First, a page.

The Troubles converting a bus

Yes, there are troubles and problems with converting a bus, we knew that before we started but decided to buy our bus, Freyja, anyway. Reasons for our buy were that this bus was well maintained (mechanically) and had the 5cyl diesel engine from Benz that has the “immortal” stamp on it. The engine is said to be the best Benz has ever produced and, with the right maintenance, can live on to go between 800-1.600 thousand km. That’s a top of 1.6 MILLION km driven, that’s just insane.

Dirty, dirty girl!

But with that said, the interior of the bus was not well maintained. It is dirtier than anything we’ve seen before. Not with things such as rubbish, trash or things we humans leave behind. But dust.. endless, reddish, fine grained dust. It’s everywhere! Every nook and cranny in the bus seems to be full to the brim with this stuff. And to top it off, after we removed all the wood panel on the lower walls (under the windows) we found out that the bus had been insulated there with glass wool. Which is the worst thing (besides asbestos) we could have found in the walls.
My fingers and hands still itch from the damn thing, many days after we removed it. And yes, we did wear gloves and masks.

Water and condensation

The second bad thing we’ve found out with this bus is that it is wet. Or, was really wet at some point. The company that owned the bus before us is a river rafting company here in Iceland and this is one of the buses that they used to transfer people from the base of operations to the river where they would start from, and then back from the end of the river rafting track to the base again. That meant that the people and their stuff would be wet and dirty on the ride back.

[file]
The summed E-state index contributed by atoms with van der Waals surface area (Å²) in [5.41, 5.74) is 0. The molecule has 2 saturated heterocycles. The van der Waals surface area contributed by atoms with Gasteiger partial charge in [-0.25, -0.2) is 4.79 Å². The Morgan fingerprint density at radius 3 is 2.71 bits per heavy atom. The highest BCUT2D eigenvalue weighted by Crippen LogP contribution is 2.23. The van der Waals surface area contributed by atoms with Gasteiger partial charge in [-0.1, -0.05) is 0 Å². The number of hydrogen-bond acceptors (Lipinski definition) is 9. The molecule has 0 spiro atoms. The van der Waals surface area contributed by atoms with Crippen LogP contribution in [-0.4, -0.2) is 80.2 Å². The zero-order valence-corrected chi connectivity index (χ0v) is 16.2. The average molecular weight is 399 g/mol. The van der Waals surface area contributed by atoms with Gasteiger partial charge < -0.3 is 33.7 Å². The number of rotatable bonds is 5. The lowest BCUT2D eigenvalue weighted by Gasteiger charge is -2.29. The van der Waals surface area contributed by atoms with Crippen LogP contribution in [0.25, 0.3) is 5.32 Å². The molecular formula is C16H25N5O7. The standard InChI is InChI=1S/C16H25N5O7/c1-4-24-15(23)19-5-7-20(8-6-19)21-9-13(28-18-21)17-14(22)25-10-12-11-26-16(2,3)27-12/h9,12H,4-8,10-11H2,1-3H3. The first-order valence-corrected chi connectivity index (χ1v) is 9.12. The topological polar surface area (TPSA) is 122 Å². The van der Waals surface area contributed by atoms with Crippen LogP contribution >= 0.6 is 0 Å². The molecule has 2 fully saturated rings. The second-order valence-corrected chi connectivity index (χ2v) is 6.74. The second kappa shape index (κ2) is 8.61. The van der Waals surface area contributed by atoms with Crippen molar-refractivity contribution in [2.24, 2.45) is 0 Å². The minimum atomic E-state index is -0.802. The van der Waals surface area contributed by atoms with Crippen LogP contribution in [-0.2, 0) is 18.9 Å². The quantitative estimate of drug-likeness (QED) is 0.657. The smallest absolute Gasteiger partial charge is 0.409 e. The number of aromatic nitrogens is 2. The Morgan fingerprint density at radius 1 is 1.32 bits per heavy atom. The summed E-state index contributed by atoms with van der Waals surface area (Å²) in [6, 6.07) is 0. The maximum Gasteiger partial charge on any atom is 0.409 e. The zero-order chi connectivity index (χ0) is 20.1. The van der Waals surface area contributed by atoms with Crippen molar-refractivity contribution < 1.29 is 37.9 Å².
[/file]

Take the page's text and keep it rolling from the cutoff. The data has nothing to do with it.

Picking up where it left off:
As can be seen on the picture here above, that means the wood panel has gotten wet and soggy at some point in time, but thankfully we haven’t found any mold in the bus.
This has made it harder to remove the wood paneling though since it breaks in strange ways.

Trash and leftovers

Another thing you must think about if you are thinking of converting a fully loaded bus is what you are going to do with all the things you rip out of it. Eg. seats, flooring, insulation, panels and such. Here in Iceland we have a fairly good recycling system so we were able to sort through what we got out of the bus and put it in to the corresponding containers at the recycling depot. But we have heard that some countries aren’t that lucky. There might be some/great cost to getting rid of the interior of the bus depending on where you live.

It’s not all bad though

But enough of the bad sides, what about the good sides of converting our bus?

Well, for one, we have double pane window glass on the sides of the bus and that means no condensation on those windows. And it helps with insulation as well since there is that air gap in between the individual panes. And having windows does mean we don’t have to make holes in our bus to put windows in.

There was also a nice two directional, weather-proof fan (turns out it wasn’t) on ceiling and a nice sunroof from Webasto installed there as well.

Bottom line

We’re may be having some troubles with the build, but it’s nothing we can’t overcome. We’re slowly nearing the end of the conversion and will move into the bus after that. This bus has thrown a lot of curve-balls and seemingly dead ends, but with stubbornness and perseverance we will finish this project, finally move in and start our wonderful journey.

What’s next?

Well, she needs to pass her yearly inspection so in order for that to work we need to fix a few things, so on Monday she’ll be going to the garage to fix most of them. The rest is simply missing/broken light bulbs in a few spots and she needs new tires. After that we’re going to finish setting everything up and move into our lovely home on wheels, even though she’ll be a bit rough around the edges 😉